A film featuring interviews with people from Preston and Lancaster has won a national award presented at BAFTA.
Give Me Today, Anytime, produced for the Walking In Others Footsteps project and led by the Lancaster-based arts and heritage company, Mirador won the Arts & Humanities Research Council Inspiration Award (public category).
The film featured interviews with people in Lancaster, Preston and Barrow about their domestic life and combined them with voices from the past recorded by Lancaster historian, Elizabeth Roberts during the 1970s and 1980s.
It was created by Lancaster film-makers Jon Randall and Tom Diffenthal as part of the celebration of the digitisation of the Elizabeth Roberts Working Class Oral History Archive by the Regional Heritage Centre at Lancaster University.
Read more: Film uncovering the historic lives of Preston people gets award nomination at the home of the BAFTAs
Tom said: “We’re hugely proud to have won this award. It felt amazing just to be shortlisted alongside other prolific filmmakers who we admire. For the recognition to be received at the home of BAFTA also felt like a career-high for us as filmmakers. This is truly a celebration of Elizabeth Roberts’ work and to share this award with her and Mirador is an honour. “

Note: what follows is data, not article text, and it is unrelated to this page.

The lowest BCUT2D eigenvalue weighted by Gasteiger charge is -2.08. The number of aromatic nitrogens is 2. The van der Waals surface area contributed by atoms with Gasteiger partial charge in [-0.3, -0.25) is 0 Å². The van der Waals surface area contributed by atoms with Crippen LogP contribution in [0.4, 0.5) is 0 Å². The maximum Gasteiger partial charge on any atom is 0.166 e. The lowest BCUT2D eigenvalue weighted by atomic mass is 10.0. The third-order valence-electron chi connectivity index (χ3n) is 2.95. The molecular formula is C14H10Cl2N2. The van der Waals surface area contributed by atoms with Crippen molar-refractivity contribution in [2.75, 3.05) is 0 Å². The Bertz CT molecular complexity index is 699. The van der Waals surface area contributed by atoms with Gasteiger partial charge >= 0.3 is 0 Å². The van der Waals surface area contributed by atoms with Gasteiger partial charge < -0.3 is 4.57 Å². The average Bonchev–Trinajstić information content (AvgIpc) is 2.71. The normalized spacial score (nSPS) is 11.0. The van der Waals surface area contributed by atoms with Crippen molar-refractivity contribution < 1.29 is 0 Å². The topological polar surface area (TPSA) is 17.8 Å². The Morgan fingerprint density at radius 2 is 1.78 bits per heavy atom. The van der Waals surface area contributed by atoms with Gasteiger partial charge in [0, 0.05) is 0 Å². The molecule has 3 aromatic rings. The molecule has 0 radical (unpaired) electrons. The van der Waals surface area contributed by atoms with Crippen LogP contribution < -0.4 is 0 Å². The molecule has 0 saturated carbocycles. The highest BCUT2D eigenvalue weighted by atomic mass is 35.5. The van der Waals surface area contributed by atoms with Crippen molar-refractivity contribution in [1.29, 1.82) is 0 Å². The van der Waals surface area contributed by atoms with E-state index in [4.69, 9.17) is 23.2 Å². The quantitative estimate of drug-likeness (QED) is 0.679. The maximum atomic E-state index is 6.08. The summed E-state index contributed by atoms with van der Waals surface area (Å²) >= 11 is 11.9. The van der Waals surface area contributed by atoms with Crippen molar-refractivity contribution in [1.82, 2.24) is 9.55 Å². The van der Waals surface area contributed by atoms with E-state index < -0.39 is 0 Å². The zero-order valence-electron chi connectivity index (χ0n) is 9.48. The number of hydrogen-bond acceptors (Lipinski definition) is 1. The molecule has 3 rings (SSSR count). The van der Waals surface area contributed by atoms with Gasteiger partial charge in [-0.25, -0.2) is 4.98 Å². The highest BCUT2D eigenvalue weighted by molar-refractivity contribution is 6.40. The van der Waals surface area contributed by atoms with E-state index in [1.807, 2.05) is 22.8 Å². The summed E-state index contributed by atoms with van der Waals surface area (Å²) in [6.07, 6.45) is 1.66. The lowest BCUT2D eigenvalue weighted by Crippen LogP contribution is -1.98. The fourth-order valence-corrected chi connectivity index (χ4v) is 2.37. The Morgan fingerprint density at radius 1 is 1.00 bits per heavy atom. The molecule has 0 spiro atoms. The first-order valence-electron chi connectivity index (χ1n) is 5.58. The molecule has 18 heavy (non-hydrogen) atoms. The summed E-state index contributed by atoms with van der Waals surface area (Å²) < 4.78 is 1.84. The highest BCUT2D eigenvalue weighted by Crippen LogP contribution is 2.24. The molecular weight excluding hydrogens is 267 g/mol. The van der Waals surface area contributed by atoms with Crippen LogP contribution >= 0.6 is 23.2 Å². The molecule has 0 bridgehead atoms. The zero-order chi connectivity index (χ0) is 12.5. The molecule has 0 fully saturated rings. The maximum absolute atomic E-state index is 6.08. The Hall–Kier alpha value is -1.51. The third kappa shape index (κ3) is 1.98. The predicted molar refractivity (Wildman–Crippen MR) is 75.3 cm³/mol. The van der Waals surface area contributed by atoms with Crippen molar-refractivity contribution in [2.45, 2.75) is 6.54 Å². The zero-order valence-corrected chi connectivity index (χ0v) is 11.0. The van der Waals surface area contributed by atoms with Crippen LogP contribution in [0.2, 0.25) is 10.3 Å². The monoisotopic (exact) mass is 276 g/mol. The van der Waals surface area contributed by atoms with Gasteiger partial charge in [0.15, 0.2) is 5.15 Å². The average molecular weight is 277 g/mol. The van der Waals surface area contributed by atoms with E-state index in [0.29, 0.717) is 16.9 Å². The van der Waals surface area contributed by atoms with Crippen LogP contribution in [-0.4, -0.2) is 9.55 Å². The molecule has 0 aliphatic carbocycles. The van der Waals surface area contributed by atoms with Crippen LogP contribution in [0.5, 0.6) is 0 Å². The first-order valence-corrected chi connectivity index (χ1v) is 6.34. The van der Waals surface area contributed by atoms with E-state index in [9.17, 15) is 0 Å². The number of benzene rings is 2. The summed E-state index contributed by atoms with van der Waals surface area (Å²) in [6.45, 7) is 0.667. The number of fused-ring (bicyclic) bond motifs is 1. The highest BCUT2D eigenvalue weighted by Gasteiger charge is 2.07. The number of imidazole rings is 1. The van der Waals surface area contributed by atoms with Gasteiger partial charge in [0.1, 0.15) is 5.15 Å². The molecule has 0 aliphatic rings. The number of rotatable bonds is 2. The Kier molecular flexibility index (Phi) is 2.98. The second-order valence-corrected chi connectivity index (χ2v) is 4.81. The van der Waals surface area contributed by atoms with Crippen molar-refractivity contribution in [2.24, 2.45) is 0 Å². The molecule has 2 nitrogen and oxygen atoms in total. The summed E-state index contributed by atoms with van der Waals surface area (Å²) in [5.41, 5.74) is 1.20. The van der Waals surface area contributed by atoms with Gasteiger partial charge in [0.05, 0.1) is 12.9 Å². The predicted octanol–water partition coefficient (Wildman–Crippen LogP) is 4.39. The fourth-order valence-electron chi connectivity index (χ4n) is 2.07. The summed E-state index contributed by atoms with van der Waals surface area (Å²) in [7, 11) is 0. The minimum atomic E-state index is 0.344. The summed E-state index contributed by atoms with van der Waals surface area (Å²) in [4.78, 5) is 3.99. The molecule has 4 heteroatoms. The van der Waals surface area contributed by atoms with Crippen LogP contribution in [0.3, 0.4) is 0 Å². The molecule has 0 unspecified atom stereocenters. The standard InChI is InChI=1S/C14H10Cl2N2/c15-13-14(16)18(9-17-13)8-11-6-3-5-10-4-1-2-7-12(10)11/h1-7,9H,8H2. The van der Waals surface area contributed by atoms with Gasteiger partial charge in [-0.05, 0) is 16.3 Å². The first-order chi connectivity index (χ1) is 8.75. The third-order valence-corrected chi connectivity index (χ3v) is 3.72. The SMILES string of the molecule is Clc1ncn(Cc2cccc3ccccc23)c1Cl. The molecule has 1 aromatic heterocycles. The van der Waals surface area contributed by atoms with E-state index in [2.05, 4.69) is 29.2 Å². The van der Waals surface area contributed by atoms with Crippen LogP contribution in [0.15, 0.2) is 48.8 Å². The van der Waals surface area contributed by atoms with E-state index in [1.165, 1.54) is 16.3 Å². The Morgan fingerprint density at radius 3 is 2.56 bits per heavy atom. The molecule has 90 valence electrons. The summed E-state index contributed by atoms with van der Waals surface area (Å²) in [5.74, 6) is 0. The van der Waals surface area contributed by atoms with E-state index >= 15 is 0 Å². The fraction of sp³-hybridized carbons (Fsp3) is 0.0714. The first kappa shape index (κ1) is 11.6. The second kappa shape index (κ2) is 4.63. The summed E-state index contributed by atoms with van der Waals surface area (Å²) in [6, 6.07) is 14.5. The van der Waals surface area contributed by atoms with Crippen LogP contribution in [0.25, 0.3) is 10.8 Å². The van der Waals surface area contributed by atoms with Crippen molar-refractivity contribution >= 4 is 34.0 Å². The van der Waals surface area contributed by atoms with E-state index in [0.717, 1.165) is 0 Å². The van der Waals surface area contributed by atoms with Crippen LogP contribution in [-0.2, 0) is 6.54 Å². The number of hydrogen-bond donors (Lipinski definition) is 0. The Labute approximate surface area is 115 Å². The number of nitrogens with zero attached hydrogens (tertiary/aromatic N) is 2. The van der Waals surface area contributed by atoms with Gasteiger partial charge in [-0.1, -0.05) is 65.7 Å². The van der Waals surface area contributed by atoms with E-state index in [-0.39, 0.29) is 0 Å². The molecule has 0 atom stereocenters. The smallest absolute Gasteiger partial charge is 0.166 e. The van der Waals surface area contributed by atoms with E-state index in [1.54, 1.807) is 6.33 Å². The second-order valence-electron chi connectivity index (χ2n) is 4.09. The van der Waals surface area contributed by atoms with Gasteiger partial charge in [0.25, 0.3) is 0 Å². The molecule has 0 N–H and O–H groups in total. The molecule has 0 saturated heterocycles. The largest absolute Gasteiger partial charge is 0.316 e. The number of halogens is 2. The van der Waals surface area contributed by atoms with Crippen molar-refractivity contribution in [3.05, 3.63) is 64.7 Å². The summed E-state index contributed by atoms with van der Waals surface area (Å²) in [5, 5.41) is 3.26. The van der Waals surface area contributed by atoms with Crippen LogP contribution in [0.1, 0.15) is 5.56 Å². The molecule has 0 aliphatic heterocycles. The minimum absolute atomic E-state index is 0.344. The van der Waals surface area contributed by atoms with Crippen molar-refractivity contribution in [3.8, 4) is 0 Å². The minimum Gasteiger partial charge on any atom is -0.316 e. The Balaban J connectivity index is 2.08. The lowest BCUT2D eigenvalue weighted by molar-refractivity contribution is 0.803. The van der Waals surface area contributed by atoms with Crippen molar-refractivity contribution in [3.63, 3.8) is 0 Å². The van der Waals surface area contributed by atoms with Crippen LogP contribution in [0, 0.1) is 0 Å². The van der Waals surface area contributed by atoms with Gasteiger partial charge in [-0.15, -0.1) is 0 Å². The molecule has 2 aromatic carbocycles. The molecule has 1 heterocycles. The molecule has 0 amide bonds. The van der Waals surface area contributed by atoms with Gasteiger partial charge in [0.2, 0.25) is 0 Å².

Mirador Trustee, George Harris said: “Winning the award was the perfect finale to Walking In Others Footsteps, which took more than two years in planning, fundraising and delivery. We were thrilled not just to win the award but also to hear the judges afterwards say that they thought the film was truly outstanding.”
As well as a trophy, the prize also included £2,000 to be spent on a future Mirador project.
The Arts & Humanities Research Council Research in Film Award recognises and rewards the best short films which are either inspired or directly linked to arts and humanities research.
They are judged by senior academics, journalists and film industry professionals.
Give Me Today, Anytime, supported by the Heritage Lottery Fund, was premiered at an oral history conference at Lancaster University in May and was also screened at The Dukes in Lancaster; Barrow Library and The Continental in Preston.